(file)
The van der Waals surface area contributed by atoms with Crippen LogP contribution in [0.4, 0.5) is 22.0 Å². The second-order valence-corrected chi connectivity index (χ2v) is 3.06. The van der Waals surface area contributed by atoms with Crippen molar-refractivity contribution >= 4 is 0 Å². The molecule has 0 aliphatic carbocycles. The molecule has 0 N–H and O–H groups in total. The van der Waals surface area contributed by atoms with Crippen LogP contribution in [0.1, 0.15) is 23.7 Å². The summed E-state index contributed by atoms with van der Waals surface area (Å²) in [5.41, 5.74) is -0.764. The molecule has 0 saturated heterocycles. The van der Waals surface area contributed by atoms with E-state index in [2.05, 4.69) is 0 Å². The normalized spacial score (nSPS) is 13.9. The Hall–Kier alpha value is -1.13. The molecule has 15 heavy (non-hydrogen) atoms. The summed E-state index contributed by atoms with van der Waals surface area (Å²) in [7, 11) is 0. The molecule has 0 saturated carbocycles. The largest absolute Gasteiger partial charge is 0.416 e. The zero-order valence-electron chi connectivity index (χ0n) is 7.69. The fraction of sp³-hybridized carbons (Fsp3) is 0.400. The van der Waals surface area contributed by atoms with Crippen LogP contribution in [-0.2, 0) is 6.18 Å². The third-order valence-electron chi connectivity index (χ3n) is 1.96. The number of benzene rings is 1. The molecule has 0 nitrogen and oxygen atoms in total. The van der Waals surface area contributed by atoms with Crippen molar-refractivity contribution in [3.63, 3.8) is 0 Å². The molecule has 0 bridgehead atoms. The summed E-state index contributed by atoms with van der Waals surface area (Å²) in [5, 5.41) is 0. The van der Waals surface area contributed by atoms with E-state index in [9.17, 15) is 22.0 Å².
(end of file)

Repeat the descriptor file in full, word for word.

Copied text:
The van der Waals surface area contributed by atoms with Crippen LogP contribution in [0.4, 0.5) is 22.0 Å². The second-order valence-corrected chi connectivity index (χ2v) is 3.06. The van der Waals surface area contributed by atoms with Crippen molar-refractivity contribution >= 4 is 0 Å². The molecule has 0 aliphatic carbocycles. The molecule has 0 N–H and O–H groups in total. The van der Waals surface area contributed by atoms with Crippen LogP contribution in [0.1, 0.15) is 23.7 Å². The summed E-state index contributed by atoms with van der Waals surface area (Å²) in [5.41, 5.74) is -0.764. The molecule has 0 saturated heterocycles. The van der Waals surface area contributed by atoms with E-state index in [2.05, 4.69) is 0 Å². The normalized spacial score (nSPS) is 13.9. The Hall–Kier alpha value is -1.13. The molecule has 15 heavy (non-hydrogen) atoms. The summed E-state index contributed by atoms with van der Waals surface area (Å²) in [7, 11) is 0. The molecule has 0 saturated carbocycles. The largest absolute Gasteiger partial charge is 0.416 e. The zero-order valence-electron chi connectivity index (χ0n) is 7.69. The fraction of sp³-hybridized carbons (Fsp3) is 0.400. The van der Waals surface area contributed by atoms with Crippen LogP contribution in [-0.2, 0) is 6.18 Å². The third-order valence-electron chi connectivity index (χ3n) is 1.96. The number of benzene rings is 1. The molecule has 0 nitrogen and oxygen atoms in total. The van der Waals surface area contributed by atoms with Crippen molar-refractivity contribution in [3.63, 3.8) is 0 Å². The molecule has 0 bridgehead atoms. The summed E-state index contributed by atoms with van der Waals surface area (Å²) in [5, 5.41) is 0. The van der Waals surface area contributed by atoms with E-state index in [9.17, 15) is 22.0 Å².